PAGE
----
||CMES: Computer Modeling in Engineering & Sciences, Vol. 21, No. 2, pp. 133-148, 2007
||Full length paper in PDF format. Size = 512,100 bytes
||Rotating beams, Genetic Programming, Empirical modeling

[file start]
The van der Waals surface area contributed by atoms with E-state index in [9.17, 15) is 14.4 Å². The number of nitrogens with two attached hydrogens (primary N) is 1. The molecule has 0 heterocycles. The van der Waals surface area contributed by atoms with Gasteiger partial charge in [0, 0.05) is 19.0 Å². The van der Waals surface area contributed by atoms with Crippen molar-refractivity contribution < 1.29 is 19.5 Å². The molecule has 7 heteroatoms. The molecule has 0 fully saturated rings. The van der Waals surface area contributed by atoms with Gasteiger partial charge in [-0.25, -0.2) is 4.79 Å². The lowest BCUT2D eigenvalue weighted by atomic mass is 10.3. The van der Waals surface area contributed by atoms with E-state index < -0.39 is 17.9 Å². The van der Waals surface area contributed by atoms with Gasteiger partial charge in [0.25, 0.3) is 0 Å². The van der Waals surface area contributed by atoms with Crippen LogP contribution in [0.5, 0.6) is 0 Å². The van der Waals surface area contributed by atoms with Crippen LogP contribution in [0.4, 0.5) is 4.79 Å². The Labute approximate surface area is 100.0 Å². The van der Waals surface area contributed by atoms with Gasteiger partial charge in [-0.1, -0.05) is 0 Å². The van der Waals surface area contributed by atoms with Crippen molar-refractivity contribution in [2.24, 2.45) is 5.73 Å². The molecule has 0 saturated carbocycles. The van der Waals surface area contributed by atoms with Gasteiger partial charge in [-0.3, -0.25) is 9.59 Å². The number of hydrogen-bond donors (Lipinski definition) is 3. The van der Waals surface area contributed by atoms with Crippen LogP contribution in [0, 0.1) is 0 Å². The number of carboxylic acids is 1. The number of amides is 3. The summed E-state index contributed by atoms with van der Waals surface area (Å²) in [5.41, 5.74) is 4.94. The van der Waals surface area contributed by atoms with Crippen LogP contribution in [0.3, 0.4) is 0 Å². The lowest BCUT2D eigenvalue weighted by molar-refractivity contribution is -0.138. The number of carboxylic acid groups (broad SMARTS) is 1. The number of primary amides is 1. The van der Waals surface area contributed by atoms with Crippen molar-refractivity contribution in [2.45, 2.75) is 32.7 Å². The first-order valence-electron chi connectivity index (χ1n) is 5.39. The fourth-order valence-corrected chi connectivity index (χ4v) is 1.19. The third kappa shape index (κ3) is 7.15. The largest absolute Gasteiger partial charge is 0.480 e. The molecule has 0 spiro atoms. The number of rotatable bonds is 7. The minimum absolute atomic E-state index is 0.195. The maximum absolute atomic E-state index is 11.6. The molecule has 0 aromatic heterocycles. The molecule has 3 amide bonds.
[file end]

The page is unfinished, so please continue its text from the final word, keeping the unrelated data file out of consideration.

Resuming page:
||This paper investigates the use of Genetic Programming (GP) to create an approximate model for the non-linear relationship between flexural stiffness, length, mass per unit length and rotation speed associated with rotating beams and their natural frequencies. GP, a relatively new form of artificial intelligence, is derived from the Darwinian concept of evolution and genetics and it creates computer programs to solve problems by manipulating their tree structures. GP predicts the size and structural complexity of the empirical model by minimizing the mean square error at the specified points of input-output relationship dataset. This dataset is generated using a finite element model. The validity of the GP-generated model is tested by comparing the natural frequencies at training and at additional input data points. It is found that by using a non-dimensional stiffness, it is possible to get simple and accurate function approximation for the natural frequency. This function approximation model is then used to study the relationships between natural frequency and various influencing parameters for uniform and tapered beams. The relations obtained with GP model agree well with FEM results and can be used for preliminary design and structural optimization studies.